Hispanic Chamber chief fighting for NAFTAHouston Hispanic Chamber of Commerce • May 30, 2018
Q&A: Hispanic Chamber chief fighting for NAFTA
Laura Murillo, head of the Houston Hispanic Chamber of Commerce, is in the fight of her career, joining with other Texas business leaders to try to stop President Donald Trump from casting away or radically changing the North American Free Trade Agreement. The former executive director of Memorial Hermann-Texas Medical Center reflects on what NAFTA has meant for Houston and how the debate is shaping up.
Q: As your group points out, Mexico is now Texas’ top trading partner, with exports from Houston to Mexico now exceeding $2.5 billion per year. What’s the mood among business leaders right now?
A: NAFTA has afforded businesses here an ability to get into Mexico. From people in logistics to recycling companies and large oil and gas companies to car parts suppliers, the door has been opened for them, and they have done very well. The thought of their revenue decreasing significantly because of the potential of doing away with or tweaks to NAFTA is a big concern. It would be a significant economic hit, especially for Texas.
Q: This has turned into a big political issue for the White House, critical to the larger “America First” strategy. As you try and get your message out there, are you seeing any pushback?
A: There are a lot of uninformed people who will make assumptions. I think there’s a lot of nationalist rhetoric against Mexico and Mexicans, and that message can be confusing. It puts all of us together and presents NAFTA as a form of favoritism somehow. It’s a difficult time for the conversation because of what has already been painted by our president and others.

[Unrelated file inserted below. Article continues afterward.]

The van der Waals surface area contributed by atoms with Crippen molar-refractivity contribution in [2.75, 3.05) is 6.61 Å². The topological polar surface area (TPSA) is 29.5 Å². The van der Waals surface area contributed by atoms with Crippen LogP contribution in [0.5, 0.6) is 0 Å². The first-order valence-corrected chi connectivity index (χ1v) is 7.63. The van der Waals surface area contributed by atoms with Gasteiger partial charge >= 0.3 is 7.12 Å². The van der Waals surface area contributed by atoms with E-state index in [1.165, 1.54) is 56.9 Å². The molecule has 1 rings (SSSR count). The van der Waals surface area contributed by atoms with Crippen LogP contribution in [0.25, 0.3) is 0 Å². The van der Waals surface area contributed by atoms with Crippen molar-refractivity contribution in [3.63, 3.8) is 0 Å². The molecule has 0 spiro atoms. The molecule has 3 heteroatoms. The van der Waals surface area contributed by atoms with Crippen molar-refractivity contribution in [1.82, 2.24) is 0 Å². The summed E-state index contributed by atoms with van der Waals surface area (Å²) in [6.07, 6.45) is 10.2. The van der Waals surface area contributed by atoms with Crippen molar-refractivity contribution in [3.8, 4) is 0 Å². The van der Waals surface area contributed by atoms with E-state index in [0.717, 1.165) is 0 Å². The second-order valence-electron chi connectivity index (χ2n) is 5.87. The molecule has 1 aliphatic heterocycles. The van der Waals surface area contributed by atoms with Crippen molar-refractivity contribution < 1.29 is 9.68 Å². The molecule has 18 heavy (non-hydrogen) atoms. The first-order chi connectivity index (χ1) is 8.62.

Q: How do you react to that train of thought, that America is losing out to Mexico on trade?
A: Rather than try to change their minds, the best thing we can do is present facts and data. We cannot assume people understand NAFTA. They just hear these small quotes of “I’m doing away with it” and “It’s all about America.” The truth of it is, we live in a global economy, and we’re not going in another direction.
Q:When you hear President Donald Trump criticize NAFTA as “the worst trade deal in history,” what goes through your mind?
A: In many ways it’s irresponsible for our leader to make blanket, generalized statements. It’s misleading, and at the end of the day it hurts the business community. It makes people pause before making additional investments. Words matter.
Q: Last week Treasury Secretary Steve Mnuchin said negotiations could drag out into 2019. Does that longer timeline present a problem?
A: Most of us see 2018 as gone. So the Mexican elections will have an impact on NAFTA negotiations. That concerns investors.
Q: The left-leaning politician Andres Manuel Lopez Obrador is expected to be Mexico’s next president. He has been critical of U.S. policy toward Mexico. What do you expect from him?
A: They understand this is key to their economy, and he has a strong constituency that is pro-NAFTA. But it’s hard because until they get into the negotiating room, you don’t know. It’s going to be incumbent upon the business community to have skin in the game, to talk to their elected officials and put pressure on them. At the end of the day, we have much more to gain by working together. There doesn’t need to be a winner or a loser.
Q: That was the line of thinking that brought Mexico and the U.S. together in the first place. How receptive do you expect Trump and Obrador to be on this line of reasoning? They seem pretty dug in.
A: It’s going to be a challenge. There already have been comments and remarks that have been very disparaging. You’re coming into a conversation where there’s already a sense in both countries of mistrust and an uneven playing field. As individuals, (Trump and Obrador) will need to overcome those challenges, and it will require great restraint from our president to engage in a conversation with Mexico. You can be pro-America but cordial and respectful to Canada and Mexico. But with this president there’s no guarantee of any of those things.